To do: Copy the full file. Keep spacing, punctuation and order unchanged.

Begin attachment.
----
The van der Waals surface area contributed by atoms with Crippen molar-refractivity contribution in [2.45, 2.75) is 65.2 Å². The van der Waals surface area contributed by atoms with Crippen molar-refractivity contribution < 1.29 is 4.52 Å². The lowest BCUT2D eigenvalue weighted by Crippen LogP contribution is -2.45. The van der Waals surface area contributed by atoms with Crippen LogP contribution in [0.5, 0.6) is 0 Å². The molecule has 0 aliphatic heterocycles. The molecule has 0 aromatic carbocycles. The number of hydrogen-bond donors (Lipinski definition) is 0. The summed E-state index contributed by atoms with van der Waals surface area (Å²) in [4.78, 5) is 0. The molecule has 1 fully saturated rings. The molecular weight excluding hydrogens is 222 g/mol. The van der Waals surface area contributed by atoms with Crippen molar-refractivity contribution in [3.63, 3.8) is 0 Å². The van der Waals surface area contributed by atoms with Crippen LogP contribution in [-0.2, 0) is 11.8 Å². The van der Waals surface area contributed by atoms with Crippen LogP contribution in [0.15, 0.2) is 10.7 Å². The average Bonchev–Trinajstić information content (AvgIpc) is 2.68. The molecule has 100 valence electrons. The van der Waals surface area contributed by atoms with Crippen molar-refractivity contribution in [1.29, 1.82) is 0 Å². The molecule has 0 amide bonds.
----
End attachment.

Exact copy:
The van der Waals surface area contributed by atoms with Crippen molar-refractivity contribution in [2.45, 2.75) is 65.2 Å². The van der Waals surface area contributed by atoms with Crippen molar-refractivity contribution < 1.29 is 4.52 Å². The lowest BCUT2D eigenvalue weighted by Crippen LogP contribution is -2.45. The van der Waals surface area contributed by atoms with Crippen LogP contribution in [0.5, 0.6) is 0 Å². The molecule has 0 aliphatic heterocycles. The molecule has 0 aromatic carbocycles. The number of hydrogen-bond donors (Lipinski definition) is 0. The summed E-state index contributed by atoms with van der Waals surface area (Å²) in [4.78, 5) is 0. The molecule has 1 fully saturated rings. The molecular weight excluding hydrogens is 222 g/mol. The van der Waals surface area contributed by atoms with Crippen molar-refractivity contribution in [3.63, 3.8) is 0 Å². The van der Waals surface area contributed by atoms with Crippen LogP contribution in [-0.2, 0) is 11.8 Å². The van der Waals surface area contributed by atoms with Crippen LogP contribution in [0.15, 0.2) is 10.7 Å². The average Bonchev–Trinajstić information content (AvgIpc) is 2.68. The molecule has 100 valence electrons. The van der Waals surface area contributed by atoms with Crippen molar-refractivity contribution in [1.29, 1.82) is 0 Å². The molecule has 0 amide bonds.